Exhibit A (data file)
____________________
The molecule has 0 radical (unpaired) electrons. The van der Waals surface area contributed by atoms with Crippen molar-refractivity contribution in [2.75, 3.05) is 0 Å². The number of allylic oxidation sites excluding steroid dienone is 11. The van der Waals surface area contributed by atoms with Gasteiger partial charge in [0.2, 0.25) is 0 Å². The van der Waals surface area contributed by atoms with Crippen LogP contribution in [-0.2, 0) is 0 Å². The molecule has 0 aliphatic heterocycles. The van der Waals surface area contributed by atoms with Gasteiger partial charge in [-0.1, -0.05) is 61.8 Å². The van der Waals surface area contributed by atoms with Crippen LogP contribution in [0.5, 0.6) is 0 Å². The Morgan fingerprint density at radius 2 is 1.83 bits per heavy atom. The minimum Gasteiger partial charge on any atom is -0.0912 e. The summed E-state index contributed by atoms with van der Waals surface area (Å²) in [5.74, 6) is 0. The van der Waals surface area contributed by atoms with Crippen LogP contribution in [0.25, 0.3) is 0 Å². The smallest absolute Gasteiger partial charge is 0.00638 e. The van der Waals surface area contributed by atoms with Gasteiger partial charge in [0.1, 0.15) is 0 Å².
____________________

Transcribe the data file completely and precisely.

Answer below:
The molecule has 0 radical (unpaired) electrons. The van der Waals surface area contributed by atoms with Crippen molar-refractivity contribution in [2.75, 3.05) is 0 Å². The number of allylic oxidation sites excluding steroid dienone is 11. The van der Waals surface area contributed by atoms with Gasteiger partial charge in [0.2, 0.25) is 0 Å². The van der Waals surface area contributed by atoms with Crippen LogP contribution in [-0.2, 0) is 0 Å². The molecule has 0 aliphatic heterocycles. The van der Waals surface area contributed by atoms with Gasteiger partial charge in [-0.1, -0.05) is 61.8 Å². The van der Waals surface area contributed by atoms with Crippen LogP contribution in [0.5, 0.6) is 0 Å². The Morgan fingerprint density at radius 2 is 1.83 bits per heavy atom. The minimum Gasteiger partial charge on any atom is -0.0912 e. The summed E-state index contributed by atoms with van der Waals surface area (Å²) in [5.74, 6) is 0. The van der Waals surface area contributed by atoms with Crippen LogP contribution in [0.25, 0.3) is 0 Å². The smallest absolute Gasteiger partial charge is 0.00638 e. The van der Waals surface area contributed by atoms with Gasteiger partial charge in [0.1, 0.15) is 0 Å².